LT1 Transplant: 1989 Jaguar XJ-S

When Jaguar introduced the XJ-S to the world as a replacement for the aging E-Type, it envisaged that it would remain in production for around 10-years. However, the high initial development costs, coupled with lack of funds to develop a replacement for the XJ-S, meant that the car remained in production for a total of 21-years. This 1989 model looks like it is a relatively solid car that represents a stalled project. The owner is now looking for someone to take this car and realize the potential that is locked within. Located in San Lorenzo, California, you will find the Jaguar listed for sale here on Craigslist. The price has been set at $1,500, which represents a lot of car for your cash.

The Tungsten Silver paint on the Jaguar is showing its age, and the car could definitely benefit from a repaint. However, the panels look to be nice and straight, and it doesn’t look like there are any major issues with rust. If the car has spent the majority of its life in California, then this is a huge positive. Damp environments can have an adverse effect on the panels of an XJ-S, although they aren’t as prone to rust issues as some other offerings from the same manufacturer. Cosmetically, it doesn’t look like this old Jag needs much more than a fresh coat of paint.

While the XJ-S was initially marketed as a pure sports car, the reality was that it was far closer to being a classic Grand Tourer. Leather upholstery and plenty of luxury appointments resulted in a fairly heavy car. While the car’s interior generally doesn’t appear to be too bad, there are a few issues that will need to be addressed. The worst of these are the substantial cracks in the dash pad. These are very noticeable, and also appear to be beyond a simple repair. The pad will probably need replacing at some point, and as much as I’d love to assist the next owner with this task, they’re on their own! The rest of it doesn’t look to be too bad, and a decent clean and some conditioner on the seats should see the interior present quite nicely. There are some tasks that will need to be tackled inside the Jag, with inoperative power windows being amongst a list of items that will need to be diagnosed and addressed.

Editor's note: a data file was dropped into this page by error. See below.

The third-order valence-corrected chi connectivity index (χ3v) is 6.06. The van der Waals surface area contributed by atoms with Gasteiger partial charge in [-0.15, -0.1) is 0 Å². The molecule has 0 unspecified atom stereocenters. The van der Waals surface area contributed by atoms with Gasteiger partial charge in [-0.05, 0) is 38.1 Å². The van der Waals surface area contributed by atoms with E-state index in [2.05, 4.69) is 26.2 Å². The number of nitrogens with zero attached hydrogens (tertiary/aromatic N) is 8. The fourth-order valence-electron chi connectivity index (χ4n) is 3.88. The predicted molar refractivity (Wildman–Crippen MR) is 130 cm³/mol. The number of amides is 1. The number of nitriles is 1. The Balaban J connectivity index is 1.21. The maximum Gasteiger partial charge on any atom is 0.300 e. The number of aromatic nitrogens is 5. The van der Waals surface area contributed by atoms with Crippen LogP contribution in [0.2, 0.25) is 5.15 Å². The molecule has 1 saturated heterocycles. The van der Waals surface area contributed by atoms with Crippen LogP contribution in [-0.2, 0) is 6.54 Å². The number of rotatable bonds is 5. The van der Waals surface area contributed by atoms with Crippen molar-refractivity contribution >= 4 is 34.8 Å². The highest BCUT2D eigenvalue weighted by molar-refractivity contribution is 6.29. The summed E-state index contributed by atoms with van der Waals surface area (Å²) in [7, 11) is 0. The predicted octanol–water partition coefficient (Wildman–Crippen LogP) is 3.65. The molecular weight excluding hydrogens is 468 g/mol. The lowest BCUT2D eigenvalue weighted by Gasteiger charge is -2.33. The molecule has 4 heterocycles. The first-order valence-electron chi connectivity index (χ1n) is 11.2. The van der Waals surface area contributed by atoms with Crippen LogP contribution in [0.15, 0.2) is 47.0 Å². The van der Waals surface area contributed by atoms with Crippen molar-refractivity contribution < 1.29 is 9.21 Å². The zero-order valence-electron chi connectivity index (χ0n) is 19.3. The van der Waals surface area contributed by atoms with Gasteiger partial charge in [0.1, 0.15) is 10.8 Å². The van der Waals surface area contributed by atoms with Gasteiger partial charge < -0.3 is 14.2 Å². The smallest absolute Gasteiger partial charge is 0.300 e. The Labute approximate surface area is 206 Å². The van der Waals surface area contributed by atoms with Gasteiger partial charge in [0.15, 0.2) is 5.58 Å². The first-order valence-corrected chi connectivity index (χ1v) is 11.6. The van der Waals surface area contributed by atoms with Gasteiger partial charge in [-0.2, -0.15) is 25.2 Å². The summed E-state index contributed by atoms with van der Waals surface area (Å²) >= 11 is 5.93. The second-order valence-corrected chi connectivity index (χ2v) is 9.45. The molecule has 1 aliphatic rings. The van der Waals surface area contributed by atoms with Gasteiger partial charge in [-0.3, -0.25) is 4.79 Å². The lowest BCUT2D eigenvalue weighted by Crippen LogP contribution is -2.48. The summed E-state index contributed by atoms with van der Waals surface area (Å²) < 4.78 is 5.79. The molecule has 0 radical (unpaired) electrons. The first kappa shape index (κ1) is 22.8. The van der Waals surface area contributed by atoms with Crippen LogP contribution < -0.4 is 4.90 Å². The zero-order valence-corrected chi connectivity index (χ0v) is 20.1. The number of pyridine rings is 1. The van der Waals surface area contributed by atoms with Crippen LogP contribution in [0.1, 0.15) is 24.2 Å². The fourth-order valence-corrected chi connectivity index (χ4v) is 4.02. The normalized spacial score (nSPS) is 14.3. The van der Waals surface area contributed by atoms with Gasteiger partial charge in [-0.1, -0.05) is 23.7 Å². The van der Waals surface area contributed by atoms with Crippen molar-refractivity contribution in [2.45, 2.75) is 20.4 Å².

The 5,343cc V12 engine under the hood of an XJ-S was a beast of an engine that produced 262hp. It was also an insanely complicated engine, and when something went wrong with it, you needed to be on good terms with your bank manager if you wanted to get it going again. A previous owner has seen the light because that engine is now gone. In its place, we find a Chevrolet LT1 engine out of a Corvette. This is an unfinished installation, and the car doesn’t currently run. There are also some issues with the brakes, and due to the lighter weight of the V8, the Jag is going to need shorter springs in the front. However, it is claimed that the project has already cost $5,000 to get to this stage, and in all honesty, with that engine under the hood, the car is probably worth more than the asking price in parts alone.

I wouldn’t mind getting a close look at this XJ-S, because it would be interesting to see how much work is going to be required to get it running again. The engine swap that has been performed is a fairly common one, so diagnosing what is still required really shouldn’t be too hard. At the asking price, it represents a cheap project car, so it will be interesting to see how quickly it sells.


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  1. The Tower

    Not an LT1. If it’s a 350, then it’s an L98. If it’s a 305, I believe it’s an LB9.